Last May, a 22-year-old Austrian named Maqsood Lodin attempted to smuggle documents from al-Qaeda into Germany. Police in Berlin were suspicious of him after he returned from Pakistan by traveling through Budapest, Hungary and then to Germany. Police were shocked to discover several digital storage devices and memory cards.
As police searched through the devices, they found pornographic videos, one called Kick Ass and another called Sexy Tanja. Police, however, were still suspicious and they spent weeks trying to determine what else was encoded.
Their efforts did not go to waste.
They discovered over 100 al-Qaeda documents that included plans for future attacks.
Future Works was a document that the German police uncovered. While the authorship is unknown, officials are confident that it was written by al-Qaeda's top members in 2009. The document, reported CNN, appears to be a template for future attacks.
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The future attacks included the idea for al-Qaeda militants to seize cruise ships. They wanted to dress the travelers in orange jump suits and broadcast their executions, reported CNN. Police also uncovered a potential Mumbai style attack, encourage militants to seize hotels or other buildings and indiscriminately shoot civilians.
In 2010, a year after the documents were written, the intelligence community received word that terrorists were planning a Mumbai-style attack in Europe.
I think it is plausible to think that the 'Future Works' document is part of that particular project, said Yassin Musharbash, a reporter with the German newspaper Die Zeit, was the first to report on the documents, reported CNN.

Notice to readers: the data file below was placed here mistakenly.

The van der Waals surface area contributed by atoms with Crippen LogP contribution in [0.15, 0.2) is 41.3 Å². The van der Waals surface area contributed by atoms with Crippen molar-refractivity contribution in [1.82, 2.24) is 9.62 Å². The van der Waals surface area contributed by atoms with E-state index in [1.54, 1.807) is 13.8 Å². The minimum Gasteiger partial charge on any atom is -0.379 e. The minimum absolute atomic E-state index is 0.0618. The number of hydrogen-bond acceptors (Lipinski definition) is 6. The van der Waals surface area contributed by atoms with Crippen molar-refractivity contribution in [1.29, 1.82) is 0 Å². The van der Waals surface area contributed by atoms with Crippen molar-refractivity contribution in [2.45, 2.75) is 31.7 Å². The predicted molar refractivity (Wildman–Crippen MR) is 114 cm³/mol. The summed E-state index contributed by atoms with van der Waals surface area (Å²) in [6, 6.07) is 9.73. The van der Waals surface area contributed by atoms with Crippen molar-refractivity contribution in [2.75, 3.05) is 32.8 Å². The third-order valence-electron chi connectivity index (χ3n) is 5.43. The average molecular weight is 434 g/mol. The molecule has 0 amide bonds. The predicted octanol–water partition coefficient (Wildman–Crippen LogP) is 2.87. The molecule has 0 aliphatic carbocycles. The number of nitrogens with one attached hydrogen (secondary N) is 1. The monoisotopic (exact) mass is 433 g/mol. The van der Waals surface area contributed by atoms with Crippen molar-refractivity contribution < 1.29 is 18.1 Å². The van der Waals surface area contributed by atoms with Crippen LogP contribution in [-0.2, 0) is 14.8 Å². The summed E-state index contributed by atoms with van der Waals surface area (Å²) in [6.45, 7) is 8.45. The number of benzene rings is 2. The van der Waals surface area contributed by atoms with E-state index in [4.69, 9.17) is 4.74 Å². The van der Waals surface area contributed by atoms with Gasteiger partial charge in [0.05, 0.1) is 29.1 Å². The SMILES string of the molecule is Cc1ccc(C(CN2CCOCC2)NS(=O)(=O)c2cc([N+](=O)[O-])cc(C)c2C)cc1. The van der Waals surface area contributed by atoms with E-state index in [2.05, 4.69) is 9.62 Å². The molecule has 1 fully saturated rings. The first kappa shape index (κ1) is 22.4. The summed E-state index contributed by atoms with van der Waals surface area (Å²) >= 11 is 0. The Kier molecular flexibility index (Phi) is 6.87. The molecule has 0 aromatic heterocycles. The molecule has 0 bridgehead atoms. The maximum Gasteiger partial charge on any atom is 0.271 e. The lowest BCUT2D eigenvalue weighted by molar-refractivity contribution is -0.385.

Police believe that Future Works could suggest that the terrorist organization is on the ropes, after several years without a major attack and their leadership crumbling. However, this is something al-Qaeda addresses.
The document delivers very clearly the notion that al Qaeda knows it is being followed very closely, Musharbash tells CNN. It specifically says that Western intelligence agencies have become very good at spoiling attacks, that they have to come up with new ways and better plotting.
Lodin and another man he was traveling with named Yusuf Ocak are currently on trial in Berlin and are pleading not guilty. Both of their names were allegedly on a terror watch list. Police believe that Ocak helped form a group called the German Taliban Mujahedeen. European intelligence suggests that these men met in terrorist training camps in Pakistan's tribal territories.
We do not know what those men were up to but there are certain files of information that would make it plausible that they were probably thinking of a Mumbai-style attack, said Musharbash.
Among the data, police also discovered terrorist training manuals in German, English and Arabic as PDF files. Members of the intelligence community said that the documents were pure gold, reported CNN. It is one of the largest, most important document hauls of al-Qaeda materials in the past year.
The author of these documents apparently suggests that the terrorist organization needs to change their strategy by developing low-cost and low-tech attacks, while simultaneously planning large scale 9/11 type attacks. Individuals under suspicion in the Western countries could be used as decoys while major attacks are developed, reported CNN.
However, Musharbash said it is important to keep a look out for gun attacks in major cities.
I believe that the general idea is still alive and I believe that as soon as al Qaeda has the capacities to go after that scenario, they will immediately do it, he said.